Although brief, the above summary does indicate that the Gothic features found are additions to an otherwise Italian Romanesque church. This raises the question of why Gothic did not take over in Italy as it did in the rest of Europe.

Although my argument has been based mostly on architectural features the principle case for arguing that Italian churches were not Gothic is cultural. Frankl states that in Italy the Gothic style was felt to be something alien[24], and Martindale that the “resistance to French ideas in general and Parisian ideas in particular appears to have been exceptionally strong”[25] and Wilson goes so far as to describe it as a “fear and distain of the barbarian West, especially France”, and he suggests the "cool reception" to Gothic in Italy is because of its “unique inheritance from pre-medieval times”.[26] Clearly Italians felt they had a classical tradition that had been destroyed by races from Northern Europe and they did not want to follow French or German fashions.

There are many other factors that inhibited the spread of Gothic in Italy. For example, there were a large number of towns in Italy, all with their own bishops, and so each was small and poor. This meant that that there were few opportunities to build on a grand scale. However, there were large city states, such as Florence and Siena that could afford cathedrals. In these democratic cities there was a tradition of involving the population in decisions such as the design of a cathedral. This meant that designs had to appeal to the majority who were often conservative in approach.[27] Also, as city states, unlike a bishop, would have experience of commissioning many buildings they would have learnt how to control an architect and get the design they wished rather than the latest architectural fashion.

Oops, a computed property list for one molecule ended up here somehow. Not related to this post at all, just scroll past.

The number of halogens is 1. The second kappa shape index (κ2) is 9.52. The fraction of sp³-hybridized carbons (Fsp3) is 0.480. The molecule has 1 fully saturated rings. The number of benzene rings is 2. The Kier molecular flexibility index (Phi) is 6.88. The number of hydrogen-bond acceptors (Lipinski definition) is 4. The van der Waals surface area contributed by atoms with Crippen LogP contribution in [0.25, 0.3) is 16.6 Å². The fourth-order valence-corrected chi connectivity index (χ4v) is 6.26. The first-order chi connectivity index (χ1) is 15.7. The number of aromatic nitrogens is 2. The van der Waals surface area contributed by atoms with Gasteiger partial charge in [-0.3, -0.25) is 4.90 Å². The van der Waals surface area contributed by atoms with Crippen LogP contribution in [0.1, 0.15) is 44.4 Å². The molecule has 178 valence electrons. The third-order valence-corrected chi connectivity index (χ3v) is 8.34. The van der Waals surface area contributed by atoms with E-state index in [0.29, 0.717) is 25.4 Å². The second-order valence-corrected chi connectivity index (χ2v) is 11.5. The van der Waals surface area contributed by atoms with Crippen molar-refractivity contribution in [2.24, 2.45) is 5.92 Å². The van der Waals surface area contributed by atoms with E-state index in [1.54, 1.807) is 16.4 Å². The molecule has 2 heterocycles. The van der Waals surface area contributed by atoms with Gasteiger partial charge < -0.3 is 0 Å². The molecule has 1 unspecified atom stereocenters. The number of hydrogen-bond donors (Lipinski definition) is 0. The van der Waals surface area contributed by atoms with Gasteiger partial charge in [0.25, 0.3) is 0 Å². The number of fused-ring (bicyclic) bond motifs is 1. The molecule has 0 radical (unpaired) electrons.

The other factor was the rise of the mendicant orders (Franciscans and Dominicans) from 1225 which gave rise to the need for large churches for sermons. They were not as standardized as Cistercian churches but were large, simple, and useful with "little to suggest a specific ecclesiastical atmosphere".[28] Many friars were not priests and not much of an eastern chapel was required but they needed a spacious nave. The earliest Franciscan church, S. Francesco, Assisi 1228, is a vaulted aisle-less room with a vaulted transept, and polygonal chapel described as "One spacial unit with piers subdividing it".[29] Wall areas were kept large for murals, particularly the narrative style used by the mendicant orders whereas in northern churches religious narrative switched to stained glass by the end of the twelfth century.[30]

It has also been claimed that as the materials used were different (marble and brick) this changed the form but churches in the Baltic area are of brick construction and are built in the Gothic style.[31] It has also been suggested that windows were kept small to keep out the heat of the sun although this factor also applies in Spain where the Gothic style was adopted. However, oculi are often used in Italy which has a direct reference to the oculus of the Roman Pantheon. Ribbed vaults are sometimes claimed to be an indication of Gothic but they appear in Italy, north of the Apennines at about the same time as they appear in the north of Europe.[32]

This short summary shows even on the limited dimension of architectural features it is hard to see Italian architecture as Gothic. It is better seen as a continuous line of evolution from Roman to ‘Roman-esque’ to the ‘rebirth’ of the Roman. At one period outside influences and fashion resulted in some Gothic features being added but the continuous line of development remains. This view shows the Renaissance in a new light, not a sudden rebirth from a “Dark Ages” but a natural evolution over the medieval period.


Baxandall, M. Patterns of Intention (London, Yale University Press, 1985)

Coldstream, N. Medieval Architecture (Oxford, Oxford University Press, 2002)

Deuchler, F. Gothic (New York, Universe Books, 1989)